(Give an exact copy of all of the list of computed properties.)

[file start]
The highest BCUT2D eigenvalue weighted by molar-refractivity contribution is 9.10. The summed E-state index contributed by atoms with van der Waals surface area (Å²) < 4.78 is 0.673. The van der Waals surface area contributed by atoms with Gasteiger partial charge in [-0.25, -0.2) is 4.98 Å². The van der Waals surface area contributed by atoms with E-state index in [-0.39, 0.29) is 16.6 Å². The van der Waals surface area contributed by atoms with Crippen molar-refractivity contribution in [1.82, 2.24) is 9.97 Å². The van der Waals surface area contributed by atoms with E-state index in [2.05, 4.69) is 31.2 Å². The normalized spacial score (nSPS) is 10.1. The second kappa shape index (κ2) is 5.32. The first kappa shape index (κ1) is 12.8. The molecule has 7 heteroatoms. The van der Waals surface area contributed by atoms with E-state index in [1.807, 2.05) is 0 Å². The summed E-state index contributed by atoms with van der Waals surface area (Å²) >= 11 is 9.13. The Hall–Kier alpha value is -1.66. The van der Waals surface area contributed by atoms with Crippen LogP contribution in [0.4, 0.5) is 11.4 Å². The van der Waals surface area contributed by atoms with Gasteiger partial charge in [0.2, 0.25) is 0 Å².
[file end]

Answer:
The highest BCUT2D eigenvalue weighted by molar-refractivity contribution is 9.10. The summed E-state index contributed by atoms with van der Waals surface area (Å²) < 4.78 is 0.673. The van der Waals surface area contributed by atoms with Gasteiger partial charge in [-0.25, -0.2) is 4.98 Å². The van der Waals surface area contributed by atoms with E-state index in [-0.39, 0.29) is 16.6 Å². The van der Waals surface area contributed by atoms with Crippen molar-refractivity contribution in [1.82, 2.24) is 9.97 Å². The van der Waals surface area contributed by atoms with E-state index in [2.05, 4.69) is 31.2 Å². The normalized spacial score (nSPS) is 10.1. The second kappa shape index (κ2) is 5.32. The first kappa shape index (κ1) is 12.8. The molecule has 7 heteroatoms. The van der Waals surface area contributed by atoms with E-state index in [1.807, 2.05) is 0 Å². The summed E-state index contributed by atoms with van der Waals surface area (Å²) >= 11 is 9.13. The Hall–Kier alpha value is -1.66. The van der Waals surface area contributed by atoms with Crippen LogP contribution in [0.4, 0.5) is 11.4 Å². The van der Waals surface area contributed by atoms with Gasteiger partial charge in [0.2, 0.25) is 0 Å².